Posts Tagged ‘manufacturing’

Last year, I was honored to deliver the 9th Annual Wheelright Memorial Lecture at the University of Sydney.

A couple of weeks ago, my longtime friend and collaborator Katherine Gibson presented the 2017 Wheelright Memorial Lecture, “Manufacturing the Future: Cultures of Production for the Anthropocene.”

her work has consistently challenged orthodox and heterodox economics’ primary focus upon the operation of ‘Big-C’ Capitalism. Instead, Gibson has crafted a unique methodological framework she terms ‘participatory action research’, which looks to the diversity of existing community economic arrangements by engaging directly with local subjects.

The method engages with local communities to shed light upon the idiosyncrasies and often non-commercial nature of local modes of provisioning. Rather than accepting the ‘tragedy of the commons’ – the notion of the inevitable degradation of commonly used land and resources – Gibson’s work has revealed the importance of the commons to many existing developmentally diverse communities. She thereby challenges the core tenet of orthodox economics, which prioritises the optimisation of the allocation of scarce resources through facilitating smoothly functioning markets.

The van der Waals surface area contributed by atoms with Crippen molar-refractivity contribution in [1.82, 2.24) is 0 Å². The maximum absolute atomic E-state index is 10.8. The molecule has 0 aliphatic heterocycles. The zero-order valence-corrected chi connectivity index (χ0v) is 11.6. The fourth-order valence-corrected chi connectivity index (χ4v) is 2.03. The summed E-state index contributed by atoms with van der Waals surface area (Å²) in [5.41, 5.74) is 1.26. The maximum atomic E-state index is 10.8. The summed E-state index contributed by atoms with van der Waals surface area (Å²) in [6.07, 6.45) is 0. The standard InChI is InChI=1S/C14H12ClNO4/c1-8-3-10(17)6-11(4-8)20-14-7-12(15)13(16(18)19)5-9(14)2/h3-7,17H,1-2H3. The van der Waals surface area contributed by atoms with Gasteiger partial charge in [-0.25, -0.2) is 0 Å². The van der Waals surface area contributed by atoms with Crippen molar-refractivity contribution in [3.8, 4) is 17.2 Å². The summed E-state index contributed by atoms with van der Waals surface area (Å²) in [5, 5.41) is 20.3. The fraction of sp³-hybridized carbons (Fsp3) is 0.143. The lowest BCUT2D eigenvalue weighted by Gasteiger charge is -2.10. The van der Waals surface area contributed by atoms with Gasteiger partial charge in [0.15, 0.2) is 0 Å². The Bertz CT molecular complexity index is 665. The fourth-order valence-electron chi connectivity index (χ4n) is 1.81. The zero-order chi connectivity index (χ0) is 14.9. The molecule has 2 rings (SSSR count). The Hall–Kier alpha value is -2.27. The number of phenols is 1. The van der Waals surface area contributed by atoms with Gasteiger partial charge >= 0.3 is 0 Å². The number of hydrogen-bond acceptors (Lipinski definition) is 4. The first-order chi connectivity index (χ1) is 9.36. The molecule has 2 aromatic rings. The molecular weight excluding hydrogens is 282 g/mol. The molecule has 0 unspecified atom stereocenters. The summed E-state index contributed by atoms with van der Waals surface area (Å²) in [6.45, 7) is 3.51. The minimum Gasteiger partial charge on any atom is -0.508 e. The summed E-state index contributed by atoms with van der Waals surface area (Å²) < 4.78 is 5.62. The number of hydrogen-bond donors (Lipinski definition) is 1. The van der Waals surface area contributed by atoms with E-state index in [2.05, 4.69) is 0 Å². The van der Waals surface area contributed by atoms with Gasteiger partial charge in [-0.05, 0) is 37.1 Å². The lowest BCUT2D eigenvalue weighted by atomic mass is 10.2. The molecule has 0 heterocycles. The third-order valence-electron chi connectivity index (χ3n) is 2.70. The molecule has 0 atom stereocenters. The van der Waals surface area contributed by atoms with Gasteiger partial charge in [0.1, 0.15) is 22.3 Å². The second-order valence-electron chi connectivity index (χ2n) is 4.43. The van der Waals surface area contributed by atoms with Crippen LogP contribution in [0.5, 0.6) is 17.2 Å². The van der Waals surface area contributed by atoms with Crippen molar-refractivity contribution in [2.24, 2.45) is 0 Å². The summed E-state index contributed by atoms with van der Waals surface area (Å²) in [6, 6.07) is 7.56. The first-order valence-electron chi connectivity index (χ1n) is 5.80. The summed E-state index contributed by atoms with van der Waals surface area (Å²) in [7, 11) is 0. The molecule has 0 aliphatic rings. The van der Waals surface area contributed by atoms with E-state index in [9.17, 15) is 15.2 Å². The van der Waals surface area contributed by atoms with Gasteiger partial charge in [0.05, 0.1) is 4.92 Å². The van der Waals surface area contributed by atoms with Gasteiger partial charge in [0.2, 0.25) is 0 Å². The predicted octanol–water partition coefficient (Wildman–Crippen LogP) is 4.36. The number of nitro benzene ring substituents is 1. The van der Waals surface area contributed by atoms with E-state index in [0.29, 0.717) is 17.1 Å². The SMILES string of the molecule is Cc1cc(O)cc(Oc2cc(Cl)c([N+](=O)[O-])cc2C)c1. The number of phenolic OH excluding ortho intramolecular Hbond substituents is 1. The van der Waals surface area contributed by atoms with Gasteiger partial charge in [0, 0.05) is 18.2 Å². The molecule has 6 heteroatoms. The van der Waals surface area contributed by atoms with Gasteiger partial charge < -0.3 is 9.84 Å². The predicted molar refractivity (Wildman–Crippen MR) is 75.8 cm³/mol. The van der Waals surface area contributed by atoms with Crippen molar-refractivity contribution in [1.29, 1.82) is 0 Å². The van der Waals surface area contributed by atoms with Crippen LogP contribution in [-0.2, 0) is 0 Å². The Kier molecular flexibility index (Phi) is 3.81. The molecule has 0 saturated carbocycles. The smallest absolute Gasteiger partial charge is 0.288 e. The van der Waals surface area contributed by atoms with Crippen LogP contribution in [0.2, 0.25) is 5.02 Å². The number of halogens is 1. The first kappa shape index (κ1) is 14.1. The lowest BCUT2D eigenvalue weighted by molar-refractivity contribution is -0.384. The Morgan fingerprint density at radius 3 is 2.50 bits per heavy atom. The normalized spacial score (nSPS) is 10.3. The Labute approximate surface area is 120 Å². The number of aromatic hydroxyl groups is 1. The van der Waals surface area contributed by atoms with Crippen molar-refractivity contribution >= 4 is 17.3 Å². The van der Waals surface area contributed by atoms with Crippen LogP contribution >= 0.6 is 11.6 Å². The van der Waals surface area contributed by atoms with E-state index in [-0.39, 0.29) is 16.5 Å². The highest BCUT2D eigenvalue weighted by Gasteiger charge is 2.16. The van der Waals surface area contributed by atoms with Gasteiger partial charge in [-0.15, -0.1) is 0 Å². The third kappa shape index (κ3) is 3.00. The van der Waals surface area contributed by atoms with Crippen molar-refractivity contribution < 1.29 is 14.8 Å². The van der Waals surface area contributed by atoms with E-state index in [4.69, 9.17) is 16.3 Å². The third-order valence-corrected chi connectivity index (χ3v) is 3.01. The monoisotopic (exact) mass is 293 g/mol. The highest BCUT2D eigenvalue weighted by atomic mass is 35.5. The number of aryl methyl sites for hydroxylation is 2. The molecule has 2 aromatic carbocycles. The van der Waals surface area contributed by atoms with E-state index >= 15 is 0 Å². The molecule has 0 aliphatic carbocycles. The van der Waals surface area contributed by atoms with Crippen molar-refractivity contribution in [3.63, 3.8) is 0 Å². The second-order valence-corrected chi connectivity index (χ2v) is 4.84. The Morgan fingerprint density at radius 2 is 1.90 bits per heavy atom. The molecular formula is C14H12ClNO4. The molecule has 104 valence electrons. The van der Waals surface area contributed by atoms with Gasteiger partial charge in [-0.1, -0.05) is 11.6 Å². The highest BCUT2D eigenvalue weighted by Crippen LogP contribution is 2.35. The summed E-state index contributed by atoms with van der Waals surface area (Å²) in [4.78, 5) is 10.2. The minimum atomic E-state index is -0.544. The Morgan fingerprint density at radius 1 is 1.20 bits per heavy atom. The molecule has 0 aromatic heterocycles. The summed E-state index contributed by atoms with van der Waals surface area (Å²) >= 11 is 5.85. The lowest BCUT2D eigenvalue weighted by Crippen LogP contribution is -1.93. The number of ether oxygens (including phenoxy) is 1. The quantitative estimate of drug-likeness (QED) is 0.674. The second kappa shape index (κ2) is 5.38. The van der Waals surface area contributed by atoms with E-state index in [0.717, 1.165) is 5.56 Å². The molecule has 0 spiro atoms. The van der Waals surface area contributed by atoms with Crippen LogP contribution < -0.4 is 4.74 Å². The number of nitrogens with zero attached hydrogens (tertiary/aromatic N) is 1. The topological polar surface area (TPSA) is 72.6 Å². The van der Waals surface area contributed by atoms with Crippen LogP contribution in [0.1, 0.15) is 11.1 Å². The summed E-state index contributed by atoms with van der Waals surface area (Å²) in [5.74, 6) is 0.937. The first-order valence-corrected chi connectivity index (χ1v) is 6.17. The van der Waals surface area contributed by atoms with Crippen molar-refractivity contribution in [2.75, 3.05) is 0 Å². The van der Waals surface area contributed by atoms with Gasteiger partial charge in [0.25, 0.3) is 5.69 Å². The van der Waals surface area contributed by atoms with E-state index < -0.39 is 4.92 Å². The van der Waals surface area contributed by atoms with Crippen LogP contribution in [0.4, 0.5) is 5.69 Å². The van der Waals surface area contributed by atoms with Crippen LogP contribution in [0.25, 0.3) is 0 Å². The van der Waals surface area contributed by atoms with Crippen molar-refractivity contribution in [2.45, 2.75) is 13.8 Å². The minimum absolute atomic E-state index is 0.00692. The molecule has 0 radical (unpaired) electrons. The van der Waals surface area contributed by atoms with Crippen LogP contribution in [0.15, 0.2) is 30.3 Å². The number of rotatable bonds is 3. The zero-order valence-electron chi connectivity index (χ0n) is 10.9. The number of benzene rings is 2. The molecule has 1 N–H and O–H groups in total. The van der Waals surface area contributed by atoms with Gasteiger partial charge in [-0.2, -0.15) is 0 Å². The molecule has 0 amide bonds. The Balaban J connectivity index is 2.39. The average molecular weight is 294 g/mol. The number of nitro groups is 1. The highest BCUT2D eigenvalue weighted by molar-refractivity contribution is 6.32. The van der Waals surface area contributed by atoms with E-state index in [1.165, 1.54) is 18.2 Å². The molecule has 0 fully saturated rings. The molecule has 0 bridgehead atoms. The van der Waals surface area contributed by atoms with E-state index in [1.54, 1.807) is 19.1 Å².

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Both Donald Trump and Eduardo Porter would have us believe the U.S. trade deficit is a serious problem—and that, if it can brought back into balance, jobs for American workers will be restored.

Nonsense!

Yes, I know, Trump’s attacks on free trade did in fact resonate among working-class voters. And, as I have argued, there is clear evidence that that a tiny group at the top has captured most of the benefits of trade agreements and other measures that have allowed U.S. corporations to engage in increased international trade, both importing and exporting commodities that have boosted their bottom-line.

It’s possible then to make the case (as I did here) that mainstream economists, in their zeal to push globalization forward, ignored those problems and concerns, thus paving the way for Trump’s victory—and, at the same time, that the solutions for those real issues will not come from reducing the trade deficit and supporting a renewal of the manufacturing sector.